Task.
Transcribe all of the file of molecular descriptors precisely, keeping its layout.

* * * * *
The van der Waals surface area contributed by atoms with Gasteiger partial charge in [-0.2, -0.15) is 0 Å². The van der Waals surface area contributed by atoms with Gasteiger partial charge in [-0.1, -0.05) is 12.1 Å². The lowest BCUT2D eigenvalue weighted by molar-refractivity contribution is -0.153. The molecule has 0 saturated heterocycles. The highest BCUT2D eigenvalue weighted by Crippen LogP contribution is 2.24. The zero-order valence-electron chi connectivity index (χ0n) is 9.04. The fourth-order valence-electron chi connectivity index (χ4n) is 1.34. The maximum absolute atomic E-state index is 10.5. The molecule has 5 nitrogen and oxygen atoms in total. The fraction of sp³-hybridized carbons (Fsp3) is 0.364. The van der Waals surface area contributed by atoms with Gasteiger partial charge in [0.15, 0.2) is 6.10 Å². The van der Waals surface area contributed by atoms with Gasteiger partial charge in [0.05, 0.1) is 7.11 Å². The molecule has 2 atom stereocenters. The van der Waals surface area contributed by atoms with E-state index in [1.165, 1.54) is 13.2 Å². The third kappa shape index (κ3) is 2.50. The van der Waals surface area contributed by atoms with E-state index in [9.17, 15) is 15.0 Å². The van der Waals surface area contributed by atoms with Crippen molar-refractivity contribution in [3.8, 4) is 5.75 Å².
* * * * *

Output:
The van der Waals surface area contributed by atoms with Gasteiger partial charge in [-0.2, -0.15) is 0 Å². The van der Waals surface area contributed by atoms with Gasteiger partial charge in [-0.1, -0.05) is 12.1 Å². The lowest BCUT2D eigenvalue weighted by molar-refractivity contribution is -0.153. The molecule has 0 saturated heterocycles. The highest BCUT2D eigenvalue weighted by Crippen LogP contribution is 2.24. The zero-order valence-electron chi connectivity index (χ0n) is 9.04. The fourth-order valence-electron chi connectivity index (χ4n) is 1.34. The maximum absolute atomic E-state index is 10.5. The molecule has 5 nitrogen and oxygen atoms in total. The fraction of sp³-hybridized carbons (Fsp3) is 0.364. The van der Waals surface area contributed by atoms with Gasteiger partial charge in [0.15, 0.2) is 6.10 Å². The van der Waals surface area contributed by atoms with Gasteiger partial charge in [0.05, 0.1) is 7.11 Å². The molecule has 2 atom stereocenters. The van der Waals surface area contributed by atoms with E-state index in [1.165, 1.54) is 13.2 Å². The third kappa shape index (κ3) is 2.50. The van der Waals surface area contributed by atoms with E-state index in [9.17, 15) is 15.0 Å². The van der Waals surface area contributed by atoms with Crippen molar-refractivity contribution in [3.8, 4) is 5.75 Å².